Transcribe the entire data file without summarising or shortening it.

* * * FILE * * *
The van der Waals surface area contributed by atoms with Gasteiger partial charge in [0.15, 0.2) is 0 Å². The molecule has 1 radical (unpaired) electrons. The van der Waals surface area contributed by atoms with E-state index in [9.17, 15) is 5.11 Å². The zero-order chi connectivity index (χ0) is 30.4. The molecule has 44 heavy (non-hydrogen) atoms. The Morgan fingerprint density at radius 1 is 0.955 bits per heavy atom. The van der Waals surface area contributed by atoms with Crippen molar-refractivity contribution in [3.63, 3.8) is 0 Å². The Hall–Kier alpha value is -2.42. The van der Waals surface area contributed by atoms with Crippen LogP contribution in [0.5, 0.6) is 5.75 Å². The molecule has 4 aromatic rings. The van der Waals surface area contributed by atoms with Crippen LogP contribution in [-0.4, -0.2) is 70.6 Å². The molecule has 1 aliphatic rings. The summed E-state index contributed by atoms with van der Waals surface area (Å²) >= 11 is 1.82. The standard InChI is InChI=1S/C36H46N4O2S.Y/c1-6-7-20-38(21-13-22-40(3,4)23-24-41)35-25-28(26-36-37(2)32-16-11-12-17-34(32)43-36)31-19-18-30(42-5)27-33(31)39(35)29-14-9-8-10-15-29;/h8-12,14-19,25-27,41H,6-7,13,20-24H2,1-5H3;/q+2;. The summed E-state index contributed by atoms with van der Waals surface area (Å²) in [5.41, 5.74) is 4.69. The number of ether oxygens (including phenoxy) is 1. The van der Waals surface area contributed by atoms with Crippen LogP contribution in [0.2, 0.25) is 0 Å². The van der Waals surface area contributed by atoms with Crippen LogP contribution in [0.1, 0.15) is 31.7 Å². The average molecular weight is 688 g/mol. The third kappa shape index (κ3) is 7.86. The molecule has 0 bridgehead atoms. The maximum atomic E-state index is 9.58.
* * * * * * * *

The van der Waals surface area contributed by atoms with Gasteiger partial charge in [0.15, 0.2) is 0 Å². The molecule has 1 radical (unpaired) electrons. The van der Waals surface area contributed by atoms with E-state index in [9.17, 15) is 5.11 Å². The zero-order chi connectivity index (χ0) is 30.4. The molecule has 44 heavy (non-hydrogen) atoms. The Morgan fingerprint density at radius 1 is 0.955 bits per heavy atom. The van der Waals surface area contributed by atoms with Crippen molar-refractivity contribution in [3.63, 3.8) is 0 Å². The Hall–Kier alpha value is -2.42. The van der Waals surface area contributed by atoms with Crippen LogP contribution in [0.5, 0.6) is 5.75 Å². The molecule has 4 aromatic rings. The van der Waals surface area contributed by atoms with Crippen LogP contribution in [-0.4, -0.2) is 70.6 Å². The molecule has 1 aliphatic rings. The summed E-state index contributed by atoms with van der Waals surface area (Å²) >= 11 is 1.82. The standard InChI is InChI=1S/C36H46N4O2S.Y/c1-6-7-20-38(21-13-22-40(3,4)23-24-41)35-25-28(26-36-37(2)32-16-11-12-17-34(32)43-36)31-19-18-30(42-5)27-33(31)39(35)29-14-9-8-10-15-29;/h8-12,14-19,25-27,41H,6-7,13,20-24H2,1-5H3;/q+2;. The summed E-state index contributed by atoms with van der Waals surface area (Å²) in [5.41, 5.74) is 4.69. The number of ether oxygens (including phenoxy) is 1. The van der Waals surface area contributed by atoms with Crippen LogP contribution in [0.2, 0.25) is 0 Å². The van der Waals surface area contributed by atoms with Crippen LogP contribution in [0.1, 0.15) is 31.7 Å². The average molecular weight is 688 g/mol. The third kappa shape index (κ3) is 7.86. The molecule has 0 bridgehead atoms. The maximum atomic E-state index is 9.58.